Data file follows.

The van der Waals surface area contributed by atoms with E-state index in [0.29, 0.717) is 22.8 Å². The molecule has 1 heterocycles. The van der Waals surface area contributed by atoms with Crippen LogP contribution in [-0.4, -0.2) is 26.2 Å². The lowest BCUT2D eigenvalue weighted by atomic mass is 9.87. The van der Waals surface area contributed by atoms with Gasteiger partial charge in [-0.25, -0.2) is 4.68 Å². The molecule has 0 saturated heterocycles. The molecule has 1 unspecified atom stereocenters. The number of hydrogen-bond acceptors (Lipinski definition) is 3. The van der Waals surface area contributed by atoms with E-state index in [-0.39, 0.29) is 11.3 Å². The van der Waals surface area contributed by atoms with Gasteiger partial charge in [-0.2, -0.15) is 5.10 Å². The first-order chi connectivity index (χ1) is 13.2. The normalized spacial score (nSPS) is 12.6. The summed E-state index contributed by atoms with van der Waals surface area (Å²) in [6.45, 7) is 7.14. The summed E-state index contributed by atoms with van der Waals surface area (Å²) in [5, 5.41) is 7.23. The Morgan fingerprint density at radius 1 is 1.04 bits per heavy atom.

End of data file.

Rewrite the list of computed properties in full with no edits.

The van der Waals surface area contributed by atoms with E-state index in [0.29, 0.717) is 22.8 Å². The molecule has 1 heterocycles. The van der Waals surface area contributed by atoms with Crippen LogP contribution in [-0.4, -0.2) is 26.2 Å². The lowest BCUT2D eigenvalue weighted by atomic mass is 9.87. The van der Waals surface area contributed by atoms with Gasteiger partial charge in [-0.25, -0.2) is 4.68 Å². The molecule has 0 saturated heterocycles. The molecule has 1 unspecified atom stereocenters. The number of hydrogen-bond acceptors (Lipinski definition) is 3. The van der Waals surface area contributed by atoms with E-state index in [-0.39, 0.29) is 11.3 Å². The van der Waals surface area contributed by atoms with Gasteiger partial charge in [-0.2, -0.15) is 5.10 Å². The first-order chi connectivity index (χ1) is 13.2. The normalized spacial score (nSPS) is 12.6. The summed E-state index contributed by atoms with van der Waals surface area (Å²) in [6.45, 7) is 7.14. The summed E-state index contributed by atoms with van der Waals surface area (Å²) in [5, 5.41) is 7.23. The Morgan fingerprint density at radius 1 is 1.04 bits per heavy atom.